Review: The Jolly Jams imprint has long been one of the more interesting sources of "disco adjustments", with owner DJ Kaos favouring unusual, ear-catching revisions and quirky cuts. You'll find plenty of material that fits both categories on this assortment of re-fixes. Balearic Skip kicks things off with a gloriously loved-up, pitched-down version of a Sylvester classic ('Mighty'), before going further into slo-mo territory on the moody and trippy 'Chung'. On his contributions. Spring Break Edit flits between sparkling disco-funk ('Sold My Sylver') and head-nodding, low-slung instrumental soul ('Piano Scarf'), before Kaos takes over. He supplies two peak-time ready tweaks: a fine re-wire of a squelchy disco-funk cover of Pink Floyd's 'Another Brick in the Wall' ('Tapping The Source') and an acid-flecked, saucer-eyed slab of proto-house bliss ('Promo Only 4').
Review: Man like Break returns to balance our souls with fresh new material on Symmetry. 'Don't You Worry' is classic Break. Understated, oozing soul and funk and underpinned with the bubbliest bassline this side of the Matey Bubble Bath factory, it's reminiscent of his work on his old album 'Resistance'. For his second track Break flips the vibe entirely for another classic example of his sonic footprint. This time on a much more tense and heavy late night vibe, 'Minimus' is all pneumatic steps and high voltage sizzles and utter carnage when dropped at the right time. Big up Break you absolute badman.
Review: Jungle Cakes shake us and bake us once again as label owners Deekline and Ed Solo lure long time friend Benny Page into their lair for this incredible 58 track collection. Created as a mix but all tunes available for your own persy armouries, as always with the 'Welcome To The Jungle' series, we're treated to sounds and styles across the entire dnb spectrum. Expected everything ranging from Benny's own bubblers to more dancefloor styles such as Blaine Stranger's 'Dragon' and Octo-Pi's 'This Sound' via rugged jump-up uppercuts such as Lockerz 'The Funk', crucial jungle licks like Exposure's remix of DeJay's 'St Paul's Jammin' and pure futurism like Filip Motovunski's 'Ninja'. And this isn't even the tip of the jungle iceberg here, there's so much to digest here. Huge.
Review: Break is back on his own Symmetry Recordings and it's the label where he's normally at his usual best, which, in this case, amounts to a storming two-tracker torn between a ritualistic sacrifice to the dancefloor on one hand a drilling, penetrating minimal cut on the other. The first, 'Never Say Never', is absolutely classic Break, with a pitch-perfect set of rolling drums that stretch out underneath a corker of a bassline, a call-and-response line which flips between jagged steps and twisting, bending tones. The flip is stripped back and based around percussion which tunnels into your consciousness, and Break has nailed the repetitive element. Classic Break - unmissable.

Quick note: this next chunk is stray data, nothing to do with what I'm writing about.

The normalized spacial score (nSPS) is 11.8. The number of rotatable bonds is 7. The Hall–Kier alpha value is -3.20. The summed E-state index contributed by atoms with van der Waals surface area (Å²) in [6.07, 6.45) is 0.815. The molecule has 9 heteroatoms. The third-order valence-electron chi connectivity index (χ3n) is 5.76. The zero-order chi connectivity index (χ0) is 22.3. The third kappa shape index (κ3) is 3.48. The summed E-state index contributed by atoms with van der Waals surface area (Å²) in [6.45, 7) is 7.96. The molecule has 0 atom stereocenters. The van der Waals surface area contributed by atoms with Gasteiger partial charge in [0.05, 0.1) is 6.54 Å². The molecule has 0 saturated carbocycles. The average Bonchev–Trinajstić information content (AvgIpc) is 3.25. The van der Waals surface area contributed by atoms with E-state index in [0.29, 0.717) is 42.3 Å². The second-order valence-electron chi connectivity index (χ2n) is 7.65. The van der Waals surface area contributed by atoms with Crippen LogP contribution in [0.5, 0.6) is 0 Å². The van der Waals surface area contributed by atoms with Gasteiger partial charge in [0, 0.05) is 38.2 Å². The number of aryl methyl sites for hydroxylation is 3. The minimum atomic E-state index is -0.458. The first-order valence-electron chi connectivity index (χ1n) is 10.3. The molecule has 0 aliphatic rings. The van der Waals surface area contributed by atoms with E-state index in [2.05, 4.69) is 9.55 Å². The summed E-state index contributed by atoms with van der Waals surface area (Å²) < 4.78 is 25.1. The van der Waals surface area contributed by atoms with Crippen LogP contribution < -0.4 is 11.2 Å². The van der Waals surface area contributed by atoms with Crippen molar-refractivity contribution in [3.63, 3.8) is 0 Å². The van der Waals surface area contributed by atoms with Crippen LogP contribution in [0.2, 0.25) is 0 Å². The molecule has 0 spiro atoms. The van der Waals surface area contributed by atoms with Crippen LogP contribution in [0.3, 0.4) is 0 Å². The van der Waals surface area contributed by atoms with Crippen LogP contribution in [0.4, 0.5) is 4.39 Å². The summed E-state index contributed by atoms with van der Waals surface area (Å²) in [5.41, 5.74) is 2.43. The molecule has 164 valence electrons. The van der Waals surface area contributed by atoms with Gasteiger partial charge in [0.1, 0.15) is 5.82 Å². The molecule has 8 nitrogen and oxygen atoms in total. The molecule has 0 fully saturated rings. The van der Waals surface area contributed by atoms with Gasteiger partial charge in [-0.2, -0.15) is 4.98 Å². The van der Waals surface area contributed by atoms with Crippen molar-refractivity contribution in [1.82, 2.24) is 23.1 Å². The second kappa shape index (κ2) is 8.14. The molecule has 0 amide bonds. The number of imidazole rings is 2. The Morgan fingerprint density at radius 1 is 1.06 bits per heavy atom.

Review: To our ears, the re-edits, reworks and 'disco adjustments' released by DJ Kaos's Jolly Jams label are some of the most impressive around, in part because there's little in the way of cheap 21st century studio tricks and the imrpint's source material always tends towards the eccentric, interesting and obscure. Predictably, the label's latest eight-track collection is full of corkers, from DJ Kaos's own mini album-opening early house style revision of AOR disco classic 'Long Train Running' (here renamed 'Proton Edit 1') and the surging, Clavinet-heavy disco-funk sleaziness of Conor's 'Proton Edit 3', to the flash-friend, Talking Heads-go-Latino no-wave funk of Pete Herbert's 'Candy 8', and the 10-minute swamp funk brilliance of Spring Break Edit's 'Candy Edit 2'.
Review: There are few things as exciting as a new Break LP dropping into the inbox. That tangible feeling of excitement is made all the more intense by the knowledge that any new music from the Bristol-based master is 99.9% certain to be incredible. Dusty Demos is no different, and it says a lot about Break that even his discarded music from years gone by is still right up there with the best of it. The tracks in this album span 2003 to 2012, and one of the earliest is 'Super Blue' feat. Mark System, who gets involved in a luxurious, lounging piece of music that's at its best in its crisp percussive highs and swelling, summertime pads. 'All In' from 2006 is foreboding as hell and packed with movement, whilst 2007's 'Take Me There' is possibly the dirtiest tune on the whole EP, with a torn bassline that moves in furious gestures. It's classic Break that spans the whole stylistic and temporal spectrum - unmissable.